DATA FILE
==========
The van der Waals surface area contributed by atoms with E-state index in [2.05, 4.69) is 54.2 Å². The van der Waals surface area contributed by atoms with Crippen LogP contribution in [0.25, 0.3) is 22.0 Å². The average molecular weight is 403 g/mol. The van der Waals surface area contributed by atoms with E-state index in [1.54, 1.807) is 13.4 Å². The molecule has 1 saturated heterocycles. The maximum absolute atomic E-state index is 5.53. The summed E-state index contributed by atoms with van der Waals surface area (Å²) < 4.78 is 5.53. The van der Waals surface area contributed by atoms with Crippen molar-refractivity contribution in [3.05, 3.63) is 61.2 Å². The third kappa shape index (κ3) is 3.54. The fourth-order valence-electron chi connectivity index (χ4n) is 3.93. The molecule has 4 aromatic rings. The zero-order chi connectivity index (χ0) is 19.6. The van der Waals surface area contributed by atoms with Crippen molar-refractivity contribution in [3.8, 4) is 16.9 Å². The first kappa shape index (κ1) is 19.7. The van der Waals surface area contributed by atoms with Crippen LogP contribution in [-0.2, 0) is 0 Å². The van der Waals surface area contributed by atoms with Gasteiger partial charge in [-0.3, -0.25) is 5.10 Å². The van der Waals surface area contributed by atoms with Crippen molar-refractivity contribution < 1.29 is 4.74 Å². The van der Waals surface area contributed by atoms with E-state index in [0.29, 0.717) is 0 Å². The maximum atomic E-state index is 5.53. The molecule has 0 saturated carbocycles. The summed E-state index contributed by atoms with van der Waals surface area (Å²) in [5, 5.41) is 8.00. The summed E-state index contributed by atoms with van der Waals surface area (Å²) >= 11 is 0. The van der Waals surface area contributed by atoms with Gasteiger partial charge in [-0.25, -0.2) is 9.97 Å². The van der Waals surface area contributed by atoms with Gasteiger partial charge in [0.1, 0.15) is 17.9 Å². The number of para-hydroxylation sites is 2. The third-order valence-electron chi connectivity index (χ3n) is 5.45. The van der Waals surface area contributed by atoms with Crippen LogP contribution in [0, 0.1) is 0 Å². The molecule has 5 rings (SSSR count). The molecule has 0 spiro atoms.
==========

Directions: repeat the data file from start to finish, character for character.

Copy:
The van der Waals surface area contributed by atoms with E-state index in [2.05, 4.69) is 54.2 Å². The van der Waals surface area contributed by atoms with Crippen LogP contribution in [0.25, 0.3) is 22.0 Å². The average molecular weight is 403 g/mol. The van der Waals surface area contributed by atoms with E-state index in [1.54, 1.807) is 13.4 Å². The molecule has 1 saturated heterocycles. The maximum absolute atomic E-state index is 5.53. The summed E-state index contributed by atoms with van der Waals surface area (Å²) < 4.78 is 5.53. The van der Waals surface area contributed by atoms with Crippen molar-refractivity contribution in [3.05, 3.63) is 61.2 Å². The third kappa shape index (κ3) is 3.54. The fourth-order valence-electron chi connectivity index (χ4n) is 3.93. The molecule has 4 aromatic rings. The zero-order chi connectivity index (χ0) is 19.6. The van der Waals surface area contributed by atoms with Crippen molar-refractivity contribution in [3.8, 4) is 16.9 Å². The first kappa shape index (κ1) is 19.7. The van der Waals surface area contributed by atoms with Crippen LogP contribution in [-0.2, 0) is 0 Å². The van der Waals surface area contributed by atoms with Gasteiger partial charge in [-0.3, -0.25) is 5.10 Å². The van der Waals surface area contributed by atoms with Crippen molar-refractivity contribution < 1.29 is 4.74 Å². The van der Waals surface area contributed by atoms with E-state index in [0.29, 0.717) is 0 Å². The maximum atomic E-state index is 5.53. The molecule has 0 saturated carbocycles. The summed E-state index contributed by atoms with van der Waals surface area (Å²) in [5, 5.41) is 8.00. The summed E-state index contributed by atoms with van der Waals surface area (Å²) >= 11 is 0. The van der Waals surface area contributed by atoms with Gasteiger partial charge in [-0.25, -0.2) is 9.97 Å². The van der Waals surface area contributed by atoms with Gasteiger partial charge in [0.1, 0.15) is 17.9 Å². The number of para-hydroxylation sites is 2. The third-order valence-electron chi connectivity index (χ3n) is 5.45. The van der Waals surface area contributed by atoms with Crippen LogP contribution in [0, 0.1) is 0 Å². The molecule has 5 rings (SSSR count). The molecule has 0 spiro atoms.